Ryan C. McDevitt

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This paper investigates consumer switching costs in the context of health insurance markets, where adverse selection is a potential concern. Switching costs contribute to poor choices when the market environment changes and consumers do not adjust appropriately. Though previous work has studied the problems of adverse selection and consumer choice(More)
useful conversations. We thank the Searle Foundation and the Kaufman Foundation for funding. All errors are our responsibility. Abstract How much economic value did the diffusion of broadband create? We provide benchmark estimates for 1999 to 2006. We observe $39 billion of total revenue in Internet access in 2006, with broadband accounting for $28 billion(More)
We show that healthcare providers face a tradeoff between increasing the number of patients they treat and improving their quality of care. To measure the magnitude of this quality-quantity tradeoff, we estimate a model of dialysis provision that explicitly incorporates a center's unobservable and endogenous choice of treatment quality while allowing for(More)
This study addresses the need to account for unobserved heterogeneity in auctions in order to improve our estimates of the distribution of bidder values. Though the empirical auction literature is vast, few studies allow for there to be differences in the objects being auctioned which are unobservable to the researcher. The method presented in this paper(More)
We show that social interaction reduces the diversity of products purchased by consumers in two retail settings. First, we consider a field experiment conducted by Sweden's monopoly alcohol retailer and find that moving purchases from behind the counter to self-service disproportionately increases the sales of difficult-to-pronounce products. Second, we use(More)
Game-theoretic models are frequently employed to study strategic interaction between agents. Empirical research has focused on estimating payoff functions while maintaining strong assumptions regarding the information structure of the game. I show how to relax informational assumptions to enhance the credibility of empirical analysis in discrete games. I(More)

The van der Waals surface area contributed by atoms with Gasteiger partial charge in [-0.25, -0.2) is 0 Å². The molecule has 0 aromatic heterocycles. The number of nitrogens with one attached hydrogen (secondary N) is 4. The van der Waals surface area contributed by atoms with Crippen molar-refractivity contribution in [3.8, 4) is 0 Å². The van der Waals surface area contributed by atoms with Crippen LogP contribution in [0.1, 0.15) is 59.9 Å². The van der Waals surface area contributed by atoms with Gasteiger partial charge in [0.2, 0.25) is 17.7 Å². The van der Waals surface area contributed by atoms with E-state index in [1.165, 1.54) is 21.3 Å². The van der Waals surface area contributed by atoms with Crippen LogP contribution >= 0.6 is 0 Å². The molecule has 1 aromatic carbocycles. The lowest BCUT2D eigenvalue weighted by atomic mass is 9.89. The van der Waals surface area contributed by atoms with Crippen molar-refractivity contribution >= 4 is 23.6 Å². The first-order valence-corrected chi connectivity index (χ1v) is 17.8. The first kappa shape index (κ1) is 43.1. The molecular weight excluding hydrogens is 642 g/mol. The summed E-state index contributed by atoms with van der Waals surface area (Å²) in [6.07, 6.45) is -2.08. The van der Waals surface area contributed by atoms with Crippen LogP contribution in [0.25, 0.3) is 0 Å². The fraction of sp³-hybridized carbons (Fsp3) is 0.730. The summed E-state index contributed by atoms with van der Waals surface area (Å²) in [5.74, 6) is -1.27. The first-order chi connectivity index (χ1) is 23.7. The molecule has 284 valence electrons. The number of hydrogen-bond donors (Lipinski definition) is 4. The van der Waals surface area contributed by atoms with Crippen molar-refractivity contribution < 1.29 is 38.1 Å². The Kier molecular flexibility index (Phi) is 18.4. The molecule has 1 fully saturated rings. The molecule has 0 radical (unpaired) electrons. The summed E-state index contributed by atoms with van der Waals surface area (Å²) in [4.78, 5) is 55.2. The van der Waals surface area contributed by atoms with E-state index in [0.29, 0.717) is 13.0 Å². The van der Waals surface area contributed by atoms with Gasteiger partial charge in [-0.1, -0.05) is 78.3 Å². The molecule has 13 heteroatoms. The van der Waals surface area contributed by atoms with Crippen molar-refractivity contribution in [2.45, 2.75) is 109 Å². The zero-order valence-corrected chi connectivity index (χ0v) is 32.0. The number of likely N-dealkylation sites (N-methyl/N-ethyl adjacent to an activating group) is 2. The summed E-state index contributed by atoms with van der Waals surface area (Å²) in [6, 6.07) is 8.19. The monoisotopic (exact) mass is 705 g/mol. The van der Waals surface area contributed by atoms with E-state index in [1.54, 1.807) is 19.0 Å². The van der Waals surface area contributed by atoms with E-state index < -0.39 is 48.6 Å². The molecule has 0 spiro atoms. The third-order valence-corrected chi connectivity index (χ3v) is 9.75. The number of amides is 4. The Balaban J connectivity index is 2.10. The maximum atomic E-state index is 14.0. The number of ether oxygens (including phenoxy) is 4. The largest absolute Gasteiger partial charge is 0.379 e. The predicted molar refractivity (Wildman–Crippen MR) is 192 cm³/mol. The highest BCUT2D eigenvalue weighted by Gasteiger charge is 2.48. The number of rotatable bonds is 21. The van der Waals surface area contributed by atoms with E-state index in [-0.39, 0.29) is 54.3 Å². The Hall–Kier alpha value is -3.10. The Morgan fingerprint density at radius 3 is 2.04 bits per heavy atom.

This paper considers a simple model of a firm's name choice. A main prediction of the model, that the content of a firm's name will be correlated with its service quality under certain conditions, belies the intuition that a firm's freely chosen name will represent only " cheap talk " about itself. Using unique data from markets for residential plumbing(More)
We consider the relationship between market structure and health outcomes in a setting where patients have stark preferences: urology patients disproportionately match with a urologist of the same gender. In the United States, however, fewer than 6% of urologists are women despite women constituting 30% of patients. We explain a portion of this disparity(More)
We exploit a nonlinear reduction in a bank's check-cashing fees to identify the elasticity of demand for check cashing across two policy-relevant margins. First, we find that consumers are nearly two and a half times more responsive to changes in price than travel costs. Second, we find that an extra day of check-clearing time makes an account holder 15.5%(More)
Medicare's prospective payment system for long-term care hospitals (LTCHs) gives providers modest per-diem reimbursements for short patient stays before jumping discon-tinuously to a large lump-sum payment after a specified number of days. Using Medicare claims data, we show that LTCHs strategically discharge patients after they exceed the large-payment(More)